A person might argue that VF is also somewhat guilty of making ought claims via Axiom 2 which excludes malicious values. However, if we do not include axiom two, then all we're talking about is rational behavior, which means the word "ethics" has no meaning. Moreover, if ethics has to mean something, it seems most reasonable that it not mean behavior that motivated by malice towards others. The word "evil" already describes that class of behavior and while a person is perfectly welcome to discuss what is the optimally evil behavior, I think it's fair to say that when we're trying to discuss ethics that we're not trying to discuss that. Therefore, I don't think axiom 2 is so much a violation of is-ought as it is simply a matter of semantics.


With that in mind, I can also elaborate a bit on what I mean by there still being the possible existence of universal ethical conclusions despite the large permissible range of compassion. Specifically, when a course of action would be optimal both when an agent was completely self-interested and when the agent had any amount of compassion for other agents, then we can say that the conclusion is in a way a universal moral imperative, because it remains the best course of action for all possible ranges of compassion. Conversely, and perhaps more common, is that we can say that one course of action is universally bad when it is suboptimal for any level (or lack thereof) of compassion. Sam Harris discusses an intuitive example of the latter in his book the Moral Landscape (while my views are not quite the same as his I agree with him on a number of matters). Specifically, imagine you are one of only two people in the world and you do not know the other. While there are any number of ways you could begin to interact with the other, one way which seems pretty universally bad is to immediately respond by smashing in that person's face with a rock. And the reason that is bad, is even if you are self interested, you are immediately removing any chance to work together and help each, which would be better than facing the world alone (this is the reason people banned together in early civilization to begin with!)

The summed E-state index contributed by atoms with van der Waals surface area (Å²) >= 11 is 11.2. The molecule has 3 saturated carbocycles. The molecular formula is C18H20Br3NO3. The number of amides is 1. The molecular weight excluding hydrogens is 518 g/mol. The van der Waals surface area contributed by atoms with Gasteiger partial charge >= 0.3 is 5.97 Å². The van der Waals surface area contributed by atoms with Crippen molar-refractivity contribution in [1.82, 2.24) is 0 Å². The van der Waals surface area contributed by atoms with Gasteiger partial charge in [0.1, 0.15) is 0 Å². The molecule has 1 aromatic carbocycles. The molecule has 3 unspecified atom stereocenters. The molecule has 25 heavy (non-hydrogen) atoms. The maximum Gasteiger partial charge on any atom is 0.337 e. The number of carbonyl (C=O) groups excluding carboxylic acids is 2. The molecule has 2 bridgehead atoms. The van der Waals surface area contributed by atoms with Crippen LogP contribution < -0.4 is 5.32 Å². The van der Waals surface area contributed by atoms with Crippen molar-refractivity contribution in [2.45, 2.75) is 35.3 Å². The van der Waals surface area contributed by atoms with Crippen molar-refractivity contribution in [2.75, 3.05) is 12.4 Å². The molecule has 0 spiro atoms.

For the former case when optimal conclusions is the same irrespective of your degree of compassion, these can occur trivially when the Nash Equilibrium of a problem results in the best outcome for all parties involved, or when the immediately self-interested action can result in a negative behavior with regards to how others respond to you in the future. This situation is actually studied reasonably well in evolutionary behavior and is typically referred to as "reciprocal altruism." I can also give a more mathematical example of when this occurs, but I've already said a great deal, so it's probably a good idea to pause here to let you ask questions or challenge parts of my argument that you might not think are correct.
Find all posts by this user
Quote this message in a reply
07-28-2013, 03:40 PM
Post: #10
RE: Philosophical Schools?
Alright, that was a lot. I think it would be best to address that point by point, if you're up for it.

One thing I think I understood from that is that what is being said is that if it benefits the agent and minimizes damage it is ethical. But, no specific amount of care necessarily has to be given to any outside party, because by minimizing damages and avoiding malicious intent the agent has already fulfilled its moral obligation to outsiders. Extra care can be given based on the judgement of the agent, because extra care could in many cases be rationally justified. Is that a fair statement?

It also sort of addressed a question I had. If the goal set is merely survival for the individual agent, then could anything be ethical? Though this has kind of been awnsered, because of the second principal, the question was worth bringing up, because it addresses the fact that a vague goal like survival can have an act be ethical where another goal may not.

Ištu dumqim amqut, u anaku anmiq
Find all posts by this user
Quote this message in a reply
Post Reply 




User(s) browsing this thread: 1 Guest(s)